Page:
The companies agreed to carry out fill-finish manufacturing in the U.S. so that vaccine doses are packaged and ready to ship immediately if clinical trials are successful and FDA authorizes use. While clinical trials are underway, HHS said, manufacturing efforts would begin with a demonstration project—a parallel effort intended to speed up vaccine development.
Two days earlier, GSK and Sanofi said they agreed to supply up to 60 million doses of their COVID-19 vaccine to the UK government. The companies added that they are in “active” ongoing discussions with the European Commission and various global organizations.
In addition, GSK and Sanofi plan to provide a “significant” portion of their total worldwide available supply capacity in 2021 and 2022 to “Access to COVID‐19 Tools (ACT) Accelerator,” a global collaboration designed to accelerate development, production, and equitable access to COVID-19 tests, treatments, and vaccines.
The World Health Organization is among global organizations in the ACT collaboration, along with the Bill & Melinda Gates Foundation; the Coalition for Epidemic Preparedness Innovations (CEPI); the Foundation for Innovative New Diagnostics (FIND); Gavi, The Vaccine Alliance; The Global Fund; Unitaid;, Wellcome; The World Bank; and the World-Bank-supported Global Financing Facility.
Sanofi on June 23 disclosed at its virtual R&D Day that it plans to accelerate its timeline for the recombinant protein-based vaccine being co-developed with GSK. Sanofi said it expected to begin a Phase I/II trial of the vaccine in September, and projected it could obtain approval by the first half of 2021 at the earliest.
In May, Sanofi CEO Paul Hudson told Bloomberg News on May 13 that the U.S. would see the first doses of the vaccine candidate before the company quickly clarified his remarks with a statement adding that vaccines made in the U.S. would be distributed there, while the rest of the world would be served by other sites.
Before that clarification, Hudson said Washington expected the first doses in return for the company receiving funding and support from the Biomedical Advanced Research and Development Authority (BARDA): “The U.S. government has the right to the largest pre-order because it’s invested in taking the risk.”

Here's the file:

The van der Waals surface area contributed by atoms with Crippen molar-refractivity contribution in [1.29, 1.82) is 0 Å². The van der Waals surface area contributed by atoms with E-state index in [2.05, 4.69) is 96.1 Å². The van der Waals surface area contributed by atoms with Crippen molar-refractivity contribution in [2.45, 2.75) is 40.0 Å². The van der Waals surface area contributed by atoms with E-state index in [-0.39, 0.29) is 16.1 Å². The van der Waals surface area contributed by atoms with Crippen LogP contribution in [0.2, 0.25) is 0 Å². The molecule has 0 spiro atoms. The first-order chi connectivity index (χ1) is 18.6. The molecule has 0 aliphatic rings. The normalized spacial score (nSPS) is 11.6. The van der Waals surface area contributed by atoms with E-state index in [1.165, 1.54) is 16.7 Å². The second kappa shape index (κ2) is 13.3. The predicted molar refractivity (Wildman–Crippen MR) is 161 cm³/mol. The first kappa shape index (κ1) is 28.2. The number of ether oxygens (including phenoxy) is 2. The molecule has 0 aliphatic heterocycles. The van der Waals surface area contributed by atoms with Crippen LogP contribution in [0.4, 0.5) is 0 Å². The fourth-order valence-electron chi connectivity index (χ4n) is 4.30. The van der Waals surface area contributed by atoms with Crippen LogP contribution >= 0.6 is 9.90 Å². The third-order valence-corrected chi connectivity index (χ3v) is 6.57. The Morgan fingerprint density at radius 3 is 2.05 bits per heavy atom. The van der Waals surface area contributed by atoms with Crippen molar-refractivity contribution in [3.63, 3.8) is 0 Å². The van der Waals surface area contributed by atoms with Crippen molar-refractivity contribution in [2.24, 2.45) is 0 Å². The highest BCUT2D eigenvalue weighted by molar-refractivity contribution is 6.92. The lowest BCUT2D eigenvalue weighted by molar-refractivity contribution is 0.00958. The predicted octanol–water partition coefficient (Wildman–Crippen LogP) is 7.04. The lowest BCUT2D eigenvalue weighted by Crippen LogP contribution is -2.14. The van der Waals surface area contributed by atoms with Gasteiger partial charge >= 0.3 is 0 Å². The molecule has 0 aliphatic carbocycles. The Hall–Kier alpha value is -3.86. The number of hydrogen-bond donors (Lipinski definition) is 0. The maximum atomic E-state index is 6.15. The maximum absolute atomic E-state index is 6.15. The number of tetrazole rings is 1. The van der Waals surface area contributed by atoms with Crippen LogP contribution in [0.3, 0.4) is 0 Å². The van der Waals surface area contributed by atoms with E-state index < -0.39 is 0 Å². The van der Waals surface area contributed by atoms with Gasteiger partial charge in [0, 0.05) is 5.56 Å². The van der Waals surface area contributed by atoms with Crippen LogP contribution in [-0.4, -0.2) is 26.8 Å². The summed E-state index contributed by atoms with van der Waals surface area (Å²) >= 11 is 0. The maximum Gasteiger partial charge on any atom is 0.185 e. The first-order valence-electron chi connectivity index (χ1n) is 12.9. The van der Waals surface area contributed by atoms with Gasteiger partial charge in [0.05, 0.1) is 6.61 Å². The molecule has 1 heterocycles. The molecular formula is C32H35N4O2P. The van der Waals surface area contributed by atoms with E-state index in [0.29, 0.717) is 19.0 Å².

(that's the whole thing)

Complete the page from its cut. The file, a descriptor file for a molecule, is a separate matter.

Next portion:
Hudson told analysts on the company’s quarterly conference call April 24 that GSK will be able to manufacture its pandemic AS03 adjuvant at a large scale.
“Existing manufacturing capacity in place today is up to 600 million doses and looking to double this and to have over a billion doses available by mid 2021,” Hudson said. “We’re planning to initiate clinical studies in Q4 2020 and aiming for approval in mid to second half of 2021.”
A week earlier, Hudson said on CNBC’s “Squawk Box” that it could produce up to 600 million doses of the vaccine next year if its studies with GSK advance as planned.
The companies announced their partnership in April, saying they planned to initiate Phase I trials in the second half of 2020 and, depending on clinical success and regulatory considerations, aimed to complete the development required for availability by the second half of 2021.
Sanofi and GSK also committed to making any vaccine developed through the collaboration “affordable to the public and through mechanisms that offer fair access for people in all countries.”
COVID-19: 200 Candidates and Counting
To navigate through the >200 potential therapeutic and vaccine options for COVID-19, GEN has grouped the candidates into four broad categories based on their developmental and (where applicable) clinical progress:
● FRONT RUNNER – the most promising therapeutics/vaccines based on clinical progress, favorable data or both.
● DEFINITELY MAYBE – earlier phases with promising partners, or more advanced candidates in development that have generated uneven data
● KEEPING AN EYE ON… – interesting technology, attracting notable partners, or both, but preliminary data.
● TOO SOON TO TELL – longshots pending additional experimental and/or clinical data.
GEN has also tagged the most common treatment types: